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[Webinar] Caught in the act: Filipino diplomats as abusive employers

[Webinar] Caught in the act: Filipino diplomats as abusive employers
What is there to know about the phenomenon of abuse of overseas workers by Filipino diplomats? How can we hold abusive diplomats accountable?

Late in October, news about the Philippine Ambassador to Brazil Marichu Mauro abusing a Filipino household help circulated on social media. 

The viral video, initially released by Brazilian news outlet GloboNews, showed Mauro either striking or grabbing her household staff by the hair. Dates on the CCTV footage listed the incidents taking place in March, August, and twice in October this year.

The Department of Foreign Affairs (DFA) promised to act on the Philippine envoy’s maltreatment of her household staff. It also prompted the agency to review its policy of allowing Filipino diplomats to bring Filipino domestic helpers abroad, instead of hiring locally. 

What is there to know about the phenomenon of abuse of overseas workers by Filipino diplomats? How can we provide remedies for them in instances of abuse? More importantly, how can we hold abusive diplomats accountable and prevent future abuses from recurring? 

Rappler, in partnership with Center for Migrant Advocacy, Geneva Forum for Philippine Concerns (GFPC), and Ateneo de Manila University Political Science Department – working group on migration (WGM), is organizing a webinar entitled “Caught in the act: Filipino diplomats as abusive employers” at 2pm on Wednesday, November 11.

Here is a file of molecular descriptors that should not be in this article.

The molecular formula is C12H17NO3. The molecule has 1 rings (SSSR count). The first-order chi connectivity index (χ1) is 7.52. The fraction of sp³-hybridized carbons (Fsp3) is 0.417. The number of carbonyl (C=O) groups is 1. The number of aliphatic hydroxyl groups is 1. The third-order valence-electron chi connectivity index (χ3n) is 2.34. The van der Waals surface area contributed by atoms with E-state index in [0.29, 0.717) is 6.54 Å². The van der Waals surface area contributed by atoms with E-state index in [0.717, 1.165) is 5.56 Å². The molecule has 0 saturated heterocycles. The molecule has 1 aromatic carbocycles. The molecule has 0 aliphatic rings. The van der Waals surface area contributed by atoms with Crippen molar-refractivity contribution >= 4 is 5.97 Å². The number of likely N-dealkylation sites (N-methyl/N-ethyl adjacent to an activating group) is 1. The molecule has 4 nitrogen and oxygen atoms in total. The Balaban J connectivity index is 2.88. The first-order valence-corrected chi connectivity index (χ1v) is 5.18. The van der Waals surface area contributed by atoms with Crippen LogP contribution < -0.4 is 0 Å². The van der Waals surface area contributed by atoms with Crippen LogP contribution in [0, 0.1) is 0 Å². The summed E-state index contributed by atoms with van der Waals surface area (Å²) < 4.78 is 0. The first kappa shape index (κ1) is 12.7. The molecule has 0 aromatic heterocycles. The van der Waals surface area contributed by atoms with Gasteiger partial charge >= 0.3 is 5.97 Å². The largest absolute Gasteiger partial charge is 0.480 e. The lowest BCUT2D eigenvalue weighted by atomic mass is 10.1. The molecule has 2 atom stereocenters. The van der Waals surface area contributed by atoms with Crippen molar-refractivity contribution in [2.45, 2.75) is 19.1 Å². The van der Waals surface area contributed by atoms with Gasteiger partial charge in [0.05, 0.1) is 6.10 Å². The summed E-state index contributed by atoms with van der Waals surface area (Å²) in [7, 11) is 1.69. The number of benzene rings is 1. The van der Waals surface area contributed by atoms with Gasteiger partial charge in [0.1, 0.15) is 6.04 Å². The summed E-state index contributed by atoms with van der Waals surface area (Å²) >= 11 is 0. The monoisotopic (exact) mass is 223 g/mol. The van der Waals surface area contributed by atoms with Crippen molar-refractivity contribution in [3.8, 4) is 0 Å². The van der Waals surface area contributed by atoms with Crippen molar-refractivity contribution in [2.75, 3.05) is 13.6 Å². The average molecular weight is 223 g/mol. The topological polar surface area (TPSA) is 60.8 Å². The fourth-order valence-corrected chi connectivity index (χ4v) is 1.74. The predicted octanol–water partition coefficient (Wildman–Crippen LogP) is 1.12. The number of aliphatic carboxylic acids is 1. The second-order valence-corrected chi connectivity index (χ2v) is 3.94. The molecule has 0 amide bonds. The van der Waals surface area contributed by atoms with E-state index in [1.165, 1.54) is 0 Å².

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During the webinar, CMA’s Ellene Sana will be jumpstarting the discussion by presenting data on experiences of abuse of domestic workers by Filipino diplomats. This will be followed by Joseph Sycip, the chairperson of the Geneva forum for Philippine concerns and Jean Pierre Garbade, a legal counsel for 3 cases of OFWs in Geneva. They will be sharing case studies on how abusive diplomats were held accountable in the past.

To set the tone for discussing possible remedies for overseas Filipino workers, Oliver John Quintana and Maria Elyssa Jayme-Lao of the ADMU working group on migration will share their insights on the policy environment surrounding these abuses. 

The presentations will be followed by an open forum, to be moderated by Carmel Abao of the ADMU working group on migration.

Join the webinar by signing up below or visiting this link


Rappler.com

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